Aiming to attract women to fields “where strong demand is creating global skills shortfall,” the tech community is gearing up to celebrate ‘Girls in ICT Day’ around the world.
“ICTs [information and communication technologies] are an exciting and rapidly-growing field, offering interesting, important and well-paid job opportunities,” said the Secretary-General of the International Telecommunication Union (ITU), Houlin Zhao, in a statement.
“A career in ICT allows girls to use their creativity, work in international environments, and participate in shaping our future,” he added, noting that with 95 per cent of all jobs now having a digital component, digital skills are no longer just an advantage, they are essential.
Organized by ITU, the United Nations body responsible for issues that concern information and communication technologies, the Day aims to promote Girls in ICT by organizing events, partnering with other UN agencies, supporting organizers in their respective regions and hosting competitions. Marked every year on the fourth Thursday in April, ITU and the global technology aim to promote careers in the field to a new generation of young women.
Launched by ITU in 2010, the Day is part of an international drive to encourage more females to study STEM subjects – science, technology, engineering and mathematics. It aims to counter the decline in the number of female ICT students, which is in turn contributing to a predicted global shortfall of at least two million ICT jobs which will not be able to be filled.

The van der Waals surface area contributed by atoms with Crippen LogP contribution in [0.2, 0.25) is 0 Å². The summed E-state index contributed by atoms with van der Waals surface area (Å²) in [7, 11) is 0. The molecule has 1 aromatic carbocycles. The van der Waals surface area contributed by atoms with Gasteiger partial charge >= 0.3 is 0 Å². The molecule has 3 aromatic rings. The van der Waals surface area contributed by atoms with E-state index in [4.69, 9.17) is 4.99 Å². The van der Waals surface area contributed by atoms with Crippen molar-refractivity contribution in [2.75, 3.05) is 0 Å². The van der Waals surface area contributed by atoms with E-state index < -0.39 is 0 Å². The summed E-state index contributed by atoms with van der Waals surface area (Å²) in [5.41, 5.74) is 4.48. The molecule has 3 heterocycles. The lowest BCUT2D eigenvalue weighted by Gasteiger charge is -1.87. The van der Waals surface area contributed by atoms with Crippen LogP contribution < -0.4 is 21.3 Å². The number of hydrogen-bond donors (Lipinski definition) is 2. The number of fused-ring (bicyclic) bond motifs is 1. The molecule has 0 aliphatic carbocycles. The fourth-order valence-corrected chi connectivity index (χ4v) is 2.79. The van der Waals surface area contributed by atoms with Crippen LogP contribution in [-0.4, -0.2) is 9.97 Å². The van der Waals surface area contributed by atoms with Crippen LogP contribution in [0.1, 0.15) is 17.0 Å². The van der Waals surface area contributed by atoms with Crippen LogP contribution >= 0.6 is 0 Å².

“I invite national governments to consider integrating basic coding skills into their national education curricula, alongside basics like reading, writing and arithmetic,” said the Director of the ITU Telecommunication Development Bureau, Brahima Sanou.
“Girls and young women who learn coding, apps development and computer science will have powerful tools at their disposal to drive economic prosperity for themselves, and overall socio-economic development for their communities,” she added.
In Organisation for Economic Co-operation and Development (OECD) countries, female students now account for fewer than 20 per cent of tertiary ICT enrolments; down from nearly 40 per cent in the 1980s, when computer science courses first appeared on university curricula. Only around 3 per cent of total female graduates study ICT fields, compared with around 10 per cent of male graduates. This academic gender gap is reflected in the number of female ICT professionals, now estimated at just 20 per cent across the OECD.
With strong backing from the IT sector and national governments, ‘Girls in ICT Day’ has rapidly grown into a global movement, with an estimated 3,500 events organized in over 140 countries, reaching 111,000 girls, since the event became a fixture on the UN calendar five years ago.
Cisco, a major backer of the Day, is organizing events in more than 50 countries, aiming to reach over 3,000 girls, while Microsoft, a long-time advocate of ICT training through its Digigirlz programme, is launching its annual Pink Cloud girls in ICT event on April 23rd as part of Milan’s World Expo.